23. K. Peterson, R. Kumar, O. Stenstrom, P. Verma, P. R. Verma, M. Hakansson, B. Kahl-Knutsson, F. Zetterberg, H. Leffler, M. Akke and D. T. Logan, J. Med. Chem., 2018, 61, 1164–1175 CrossRef CAS PubMed.
  24. F. R. Zetterberg, K. Peterson, R. E. Johnsson, T. Brimert, M. Hakansson, D. T. Logan, H. Leffler and U. J. Nilsson, ChemMedChem, 2018, 13, 133–137 CrossRef CAS.
  25. J. Dion, T. Advedissian, N. Storozhylova, S. Dahbi, A. Lambert, F. Deshayes, M. Viguier, C. Tellier, F. Poirier, S. Teletchea and C. Dussouy, ChemBioChem, 2017, 18, 2428–2440 CrossRef CAS.
  26. C. Atmanene, C. Ronin, S. Teletchea, F. M. Gautier, F. Djedaini-Pilard, F. Ciesielski, V. Vivat and C. Grandjean, Biochem. Biophys. Res. Commun., 2017, 489, 281–286 CrossRef CAS PubMed.
  27. V. K. Rajput, A. MacKinnon, S. Mandal, P. Collins, H. Blanchard, H. Leffler, T. Sethi, H. Schambye, B. Mukhopadhyay and U. J. Nilsson, J. Med. Chem., 2016, 59, 8141–8147 CrossRef CAS PubMed.
  28. T. J. Hsieh, H. Y. Lin, Z. Tu, T. C. Lin, S. C. Wu, Y. Y. Tseng, F. H. Liu, S. T. D. Hsu and C. H. Lin, Sci. Rep., 2016, 6, 1–9 CrossRef PubMed.
  29. T. Delaine, P. Collins, A. MacKinnon, G. Sharma, J. Stegmayr, V. K. Rajput, S. Mandal, I. Cumpstey, A. Larumbe, B. A. Salameh and B. Kahl-Knutsson, ChemBioChem, 2016, 17, 1759–1770 CrossRef CAS PubMed.
  30. M. F. Marchiori, D. E. P. Souto, L. O. Bortot, J. F. Pereira, L. T. Kubota, R. D. Cummings, M. Dias-Baruffi, I. Carvalho and V. L. Campo, Bioorg. Med. Chem., 2015, 23, 3414–3425 CrossRef CAS.
  31. V. K. Rajput, H. Leffler, U. J. Nilsson and B. Mukhopadhyay, Bioorg. Med. Chem. Lett., 2014, 24, 3516–3520 CrossRef CAS PubMed.
  32. H. Van Hattum, H. M. Branderhorst, E. E Moret, U. J. Nilsson, H. Leffler and R. J. Pieters, J. Med. Chem., 2013, 56, 1350–1354 CrossRef CAS.
  33. P. M. Collins, C. T. Oberg, H. Leffler, U. J. Nilsson and H. Blanchard, Chem. Biol. Drug Des., 2012, 79, 339–346 CrossRef CAS.
  34. C. T. Oberg, H. Leffler and U. J. Nilsson, Chimia, 2011, 65, 18–23 CrossRef.
  35. C. T. Oberg, A. L. Noresson, H. Leffler and U. J. Nilsson, Tetrahedron, 2011, 67, 9164–9172 CrossRef.
  36. B. A. Salameh, I. Cumpstey, A. Sundin, H. Leffler and U. J. Nilsson, Bioorg. Med. Chem., 2010, 18, 5367–5378 CrossRef CAS PubMed.
  37. J. Tejler, B. Salameh, H. Leffler and U. J. Nilsson, Org. Biomol. Chem., 2009, 7, 3982–3990 RSC.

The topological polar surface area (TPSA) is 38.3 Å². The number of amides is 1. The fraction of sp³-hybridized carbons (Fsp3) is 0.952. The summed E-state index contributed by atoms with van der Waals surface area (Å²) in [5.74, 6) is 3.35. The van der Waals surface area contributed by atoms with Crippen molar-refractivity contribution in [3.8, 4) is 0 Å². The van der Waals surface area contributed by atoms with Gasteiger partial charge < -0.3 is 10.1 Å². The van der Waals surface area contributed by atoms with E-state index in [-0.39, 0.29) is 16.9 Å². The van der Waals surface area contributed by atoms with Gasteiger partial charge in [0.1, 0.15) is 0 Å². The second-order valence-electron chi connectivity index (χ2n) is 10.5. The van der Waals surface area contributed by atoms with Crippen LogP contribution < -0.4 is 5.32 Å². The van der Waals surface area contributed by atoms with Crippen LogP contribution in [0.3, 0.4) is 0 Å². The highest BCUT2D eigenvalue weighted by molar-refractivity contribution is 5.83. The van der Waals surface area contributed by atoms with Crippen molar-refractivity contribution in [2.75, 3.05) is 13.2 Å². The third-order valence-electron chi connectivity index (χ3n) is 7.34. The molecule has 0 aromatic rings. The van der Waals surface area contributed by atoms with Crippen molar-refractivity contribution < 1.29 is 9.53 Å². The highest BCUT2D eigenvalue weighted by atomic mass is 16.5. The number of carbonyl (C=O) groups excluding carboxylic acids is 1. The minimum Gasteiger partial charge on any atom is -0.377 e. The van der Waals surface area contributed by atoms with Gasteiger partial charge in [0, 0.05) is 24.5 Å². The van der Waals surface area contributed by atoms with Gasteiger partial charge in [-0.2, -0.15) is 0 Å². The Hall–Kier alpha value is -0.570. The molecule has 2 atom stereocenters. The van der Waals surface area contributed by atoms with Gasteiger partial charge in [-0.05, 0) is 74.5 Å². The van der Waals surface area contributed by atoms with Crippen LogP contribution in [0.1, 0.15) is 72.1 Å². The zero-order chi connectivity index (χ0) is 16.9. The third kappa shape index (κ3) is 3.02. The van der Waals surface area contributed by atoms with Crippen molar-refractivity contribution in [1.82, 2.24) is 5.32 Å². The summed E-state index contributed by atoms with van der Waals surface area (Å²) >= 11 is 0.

38. C. T. Oberg, H. Leffler and U. J. Nilsson, J. Med. Chem., 2008, 51, 2297–2301 CrossRef.
  39. M. Van Scherpenzeel, E. E. Moret, L. Ballell, R. M. Liskamp, U. J. Nilsson, H. Leffler and R. J. Pieters, ChemBioChem, 2009, 10, 1724–1733 CrossRef CAS.
  40. I. Cumpstey, E. Salomonsson, A. Sundin, H. Leffler and J. Nilsson, Eur. J. Chem., 2008, 14, 4233–4245 CrossRef CAS.
  41. I. Cumpstey, E. Salomonsson, A. Sundin, H. Leffler and U. J. Nilsson, ChemBioChem, 2007, 8, 1389–1398 CrossRef CAS.
  42. J. Tejler, F. Skogman, H. Leffler and U. J. Nilsson, Carbohydr. Res., 2007, 342, 1869–1875 CrossRef CAS PubMed.
  43. I. Cumpstey, A. Sundin, H. Leffler and U. J. Nilsson, Angew. Chem., Int. Ed., 2005, 44, 5110–5112 CrossRef CAS PubMed.
  44. B. A. Salameh, H. Leffler and U. J. Nilsson, Bioorg. Med. Chem. Lett., 2005, 15, 3344–3346 CrossRef CAS PubMed.
  45. J. Tejler, H. Leffler and U. J. Nilsson, Bioorg. Med. Chem. Lett., 2005, 15, 2343–2345 CrossRef CAS PubMed.
  46. P. Sorme, P. Arnoux, B. Kahl-Knutsson, H. Leffler, J. M. Rini and U. J. Nilsson, J. Am. Chem. Soc., 2005, 127, 1737–1743 CrossRef PubMed.
  47. N. M. O'Boyle, M. Banck, C. A. James, C. Morley, T. Vandermeersch and G. R. Hutchison, J. Cheminf., 2011, 3, 33 Search PubMed.
  48., accessed 12 July 2020.
  49., accessed 4 August 2020.
  50. RCSB PDB, 6M0J, Crystal structure of SARS-CoV-2 spike receptor-binding domain bound with ACE-2,, accessed 6 May 2020 Search PubMed.
  51. G. M. Morris, R. Huey, W. Lindstrom, M. F. Sanner, R. K. Belew, D. S. Goodsell and A. J. Olson, J. Comput. Chem., 2009, 30, 2785–2791 CrossRef CAS PubMed.
  52. O. Trott and A. J. Olson, J. Comput. Chem., 2010, 31, 455–456 CAS.
  53. Dassault Systèmes BIOVIA, Discovery Studio, Dassault Systèmes, San Diego, 2020 Search PubMed.
  54. Schrödinger Release 2020-2: Induced Fit Docking protocol; Glide, Schrödinger, LLC, New York, NY, 2016 Search PubMed; Schrödinger Release 2020-2: Prime, Schrödinger, LLC, New York, NY, 2020 Search PubMed.
  55. Schrödinger Release 2020-2: Desmond Molecular Dynamics System, D. E. Shaw Research, New York, NY, 2020 Search PubMed; Maestro-Desmond Interoperability Tools, Schrödinger, LLC, New York, NY, 2020 Search PubMed; Schrödinger Release 2018-3: Prime, Schrödinger, LLC, New York, NY, 2018 Search PubMed.
  56. Schrödinger Release 2020-2: Prime, Schrödinger, LLC, New York, NY, 2018 Search PubMed.
  57. A. Sethi, K. Joshi, K. Sasikala and M. Alvala, Drug Discov. Dev. Adv., IntechOpen, 2019 Search PubMed.
  58. J. Lan, J. Ge, J. Yu, S. Shan, H. Zhou, S. Fan, Q. Zhang, X. Shi, Q. Wang, L. Zhang and X. Wang, Nature, 2020, 581, 1–6 CrossRef PubMed.
  59. O. M. Bautista-Aguilera, G. Esteban, M. Chioua, K. Nikolic, D. Agbaba, I. Moraleda, I. Iriepa, E. Soriano, A. Samadi, M. Unzeta and J. Marco-Contelles, Drug Des., Dev. Ther., 2014, 8, 1893–1910 Search PubMed.


Electronic supplementary information (ESI) available. See DOI: 10.1039/d0ra04795c

This journal is © The Royal Society of Chemistry 2020